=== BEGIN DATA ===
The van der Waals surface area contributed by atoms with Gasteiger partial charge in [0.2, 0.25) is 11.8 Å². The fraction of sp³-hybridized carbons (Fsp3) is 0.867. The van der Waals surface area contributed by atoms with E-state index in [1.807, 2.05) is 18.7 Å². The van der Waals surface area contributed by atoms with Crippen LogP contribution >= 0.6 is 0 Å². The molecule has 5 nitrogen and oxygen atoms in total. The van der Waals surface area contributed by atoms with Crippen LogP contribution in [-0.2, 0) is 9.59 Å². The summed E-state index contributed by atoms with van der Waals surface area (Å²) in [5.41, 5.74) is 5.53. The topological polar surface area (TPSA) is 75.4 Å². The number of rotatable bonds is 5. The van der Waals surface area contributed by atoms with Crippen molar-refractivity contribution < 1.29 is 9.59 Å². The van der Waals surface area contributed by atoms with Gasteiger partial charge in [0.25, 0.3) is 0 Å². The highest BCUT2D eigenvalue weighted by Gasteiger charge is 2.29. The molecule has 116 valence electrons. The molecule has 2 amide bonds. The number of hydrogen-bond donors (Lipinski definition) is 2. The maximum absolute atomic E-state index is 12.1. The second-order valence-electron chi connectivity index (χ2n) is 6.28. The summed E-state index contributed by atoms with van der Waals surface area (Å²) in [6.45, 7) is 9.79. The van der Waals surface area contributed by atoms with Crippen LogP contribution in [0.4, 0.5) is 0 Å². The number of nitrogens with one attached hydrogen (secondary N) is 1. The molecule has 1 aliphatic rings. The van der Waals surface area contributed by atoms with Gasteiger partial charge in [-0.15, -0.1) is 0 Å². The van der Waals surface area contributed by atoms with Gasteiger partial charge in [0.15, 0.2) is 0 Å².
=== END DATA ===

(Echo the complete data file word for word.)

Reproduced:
The van der Waals surface area contributed by atoms with Gasteiger partial charge in [0.2, 0.25) is 11.8 Å². The fraction of sp³-hybridized carbons (Fsp3) is 0.867. The van der Waals surface area contributed by atoms with E-state index in [1.807, 2.05) is 18.7 Å². The van der Waals surface area contributed by atoms with Crippen LogP contribution >= 0.6 is 0 Å². The molecule has 5 nitrogen and oxygen atoms in total. The van der Waals surface area contributed by atoms with Crippen LogP contribution in [-0.2, 0) is 9.59 Å². The summed E-state index contributed by atoms with van der Waals surface area (Å²) in [5.41, 5.74) is 5.53. The topological polar surface area (TPSA) is 75.4 Å². The number of rotatable bonds is 5. The van der Waals surface area contributed by atoms with Crippen molar-refractivity contribution < 1.29 is 9.59 Å². The van der Waals surface area contributed by atoms with Gasteiger partial charge in [0.25, 0.3) is 0 Å². The highest BCUT2D eigenvalue weighted by Gasteiger charge is 2.29. The molecule has 116 valence electrons. The molecule has 2 amide bonds. The number of hydrogen-bond donors (Lipinski definition) is 2. The maximum absolute atomic E-state index is 12.1. The second-order valence-electron chi connectivity index (χ2n) is 6.28. The summed E-state index contributed by atoms with van der Waals surface area (Å²) in [6.45, 7) is 9.79. The van der Waals surface area contributed by atoms with Crippen LogP contribution in [0.4, 0.5) is 0 Å². The number of nitrogens with one attached hydrogen (secondary N) is 1. The molecule has 1 aliphatic rings. The van der Waals surface area contributed by atoms with Gasteiger partial charge in [-0.15, -0.1) is 0 Å². The van der Waals surface area contributed by atoms with Gasteiger partial charge in [0.15, 0.2) is 0 Å².